Louder Harder Faster
Frontiers Music SRL
1980s glam rockers Warrant are back with Louder Harder Faster following a tumultuous run through the 2000’s. Over the course of the previous decade, the band behind the quintessential 1980’s hit “Cherry Pie” had split with founding member and lead vocalist Jani Lane, during which time they released Born Again with Jamie St. James on vocals. Shortly after, they reunited with Lane for a brief twentieth anniversary stint in 2008, and splitwith him again later that year. Sadly, Lane would pass away due to alcohol poisoning on August 11th, 2011. Earlier that year, however, Warrant would release their second album without Lane on vocals; Rockaholic was the band’s first with new vocalist, Robert Mason. Since then, little has been heard from the hair metal legends aside from a handful of tours. Louder Harder Faster looks to break that silence with its obnoxiously cranked up amps and devil may care attitude which made the Sunset Strip scene so appealing in the first place. The album also features a return of Mason on vocals, making this record, in some regard, Warrant’s sophomoric attempt in their comeback from a decade which truly was not kind to them.
As the title suggests, the opening track “Louder Harder Faster” sends the listener from zero to sixty in no time at all. From the opening riff, the title track sets the tone for the record with its larger than life opening and multiple guitar solos that are all nothing short of impressive. While “Louder Harder Faster” is a pure testament to the 1980s style of in your face rock ‘n’ roll with a flair for the technical musicality, the second track, “Devil Dancer”, is where Warrant demonstrates their ability to write a rock song with a little more depth and slightly more in the modern vein of the style. This is probably what is most interesting about Louder Harder Faster; it is clearly an album with its roots in 1980s glam rock, but it often fits in with modern rock, showing how well Warrant have aged. Probably the best example, musically and lyrically, comes from “Only Broken Heart”, a song which tells the story of the consequences of living the mantra of sex, drugs, and rock ‘n’ roll.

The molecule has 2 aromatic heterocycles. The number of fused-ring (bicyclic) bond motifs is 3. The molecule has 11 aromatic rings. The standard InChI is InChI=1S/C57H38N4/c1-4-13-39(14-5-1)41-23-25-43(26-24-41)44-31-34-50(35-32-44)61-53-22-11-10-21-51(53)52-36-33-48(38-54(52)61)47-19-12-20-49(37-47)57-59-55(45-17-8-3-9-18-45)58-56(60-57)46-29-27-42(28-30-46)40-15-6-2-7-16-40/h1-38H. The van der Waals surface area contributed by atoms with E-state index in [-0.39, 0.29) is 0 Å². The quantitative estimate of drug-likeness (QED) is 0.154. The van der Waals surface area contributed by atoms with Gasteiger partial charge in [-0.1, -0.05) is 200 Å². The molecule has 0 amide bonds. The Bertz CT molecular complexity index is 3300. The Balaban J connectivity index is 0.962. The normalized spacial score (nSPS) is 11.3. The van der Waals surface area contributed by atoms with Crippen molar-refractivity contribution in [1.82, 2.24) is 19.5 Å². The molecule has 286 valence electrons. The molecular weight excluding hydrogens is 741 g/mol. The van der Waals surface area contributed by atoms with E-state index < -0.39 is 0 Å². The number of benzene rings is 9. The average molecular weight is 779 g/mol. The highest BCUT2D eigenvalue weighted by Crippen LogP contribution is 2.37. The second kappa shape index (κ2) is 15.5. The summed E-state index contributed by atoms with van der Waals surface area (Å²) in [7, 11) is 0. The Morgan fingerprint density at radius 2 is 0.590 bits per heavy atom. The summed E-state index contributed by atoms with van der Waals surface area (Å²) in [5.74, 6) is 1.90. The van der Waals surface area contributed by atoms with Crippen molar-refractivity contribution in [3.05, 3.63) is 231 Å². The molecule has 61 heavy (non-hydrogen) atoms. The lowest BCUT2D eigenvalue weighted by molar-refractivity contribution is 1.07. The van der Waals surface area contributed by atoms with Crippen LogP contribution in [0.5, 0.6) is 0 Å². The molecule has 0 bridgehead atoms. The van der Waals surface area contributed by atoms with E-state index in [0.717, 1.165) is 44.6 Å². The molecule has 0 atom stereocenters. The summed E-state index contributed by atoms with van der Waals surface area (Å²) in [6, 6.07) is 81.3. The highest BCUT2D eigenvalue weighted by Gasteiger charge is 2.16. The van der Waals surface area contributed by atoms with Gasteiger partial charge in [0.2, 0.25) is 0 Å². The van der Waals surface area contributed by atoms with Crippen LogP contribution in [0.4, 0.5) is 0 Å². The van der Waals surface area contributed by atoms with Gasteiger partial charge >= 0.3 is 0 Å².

While much of Louder Harder Faster has showcased Warrant’s capabilities of recording a rock record that fits nearly seamlessly in line with current bands of the likes of Alter Bridge and The Pretty Reckless, the band cannot seem to shake the power ballads which send them right back to the ‘80s. This would be, in my opinion, one of the biggest, albeit few, drawbacks to Louder Harder Faster. Songs like “Perfect” and “U In My Life” feel dated and slightly cheesy for this reason. This however, does not stop Warrant from delivering a solid and fun hard rock record.
Louder Harder Faster is a strong contender for Warrant’s return to prominence among today’s rock scene. The band is in top form, as all the guitar solos will tell you, along with the impressively interwoven melodic guitar parts, and Mason’s voice is confidently at the forefront. Louder Harder Faster is a great example of a straight up rock record from a band who peaked in the ‘80s returning with a vengeance. Warrant delivers everything they promise with the album title, save a few ballads, in a fashion that actually outshines their peers who have also tried to make a comeback from the 1980s. With tracks of the likes of “Louder Harder Faster”, “Music Man”, and the blistering “New Rebellion”, it is clear that Warrant are refusing to release an album which runs off a simple nostalgia trip that is bound to leave long-time fans rushing for their classic albums, but rather Louder Harder Faster will leave old and new fans satisfied with its raw rock and roll energy.
SPILL ALBUM REVIEW: WARRANT – LOUDER HARD FASTER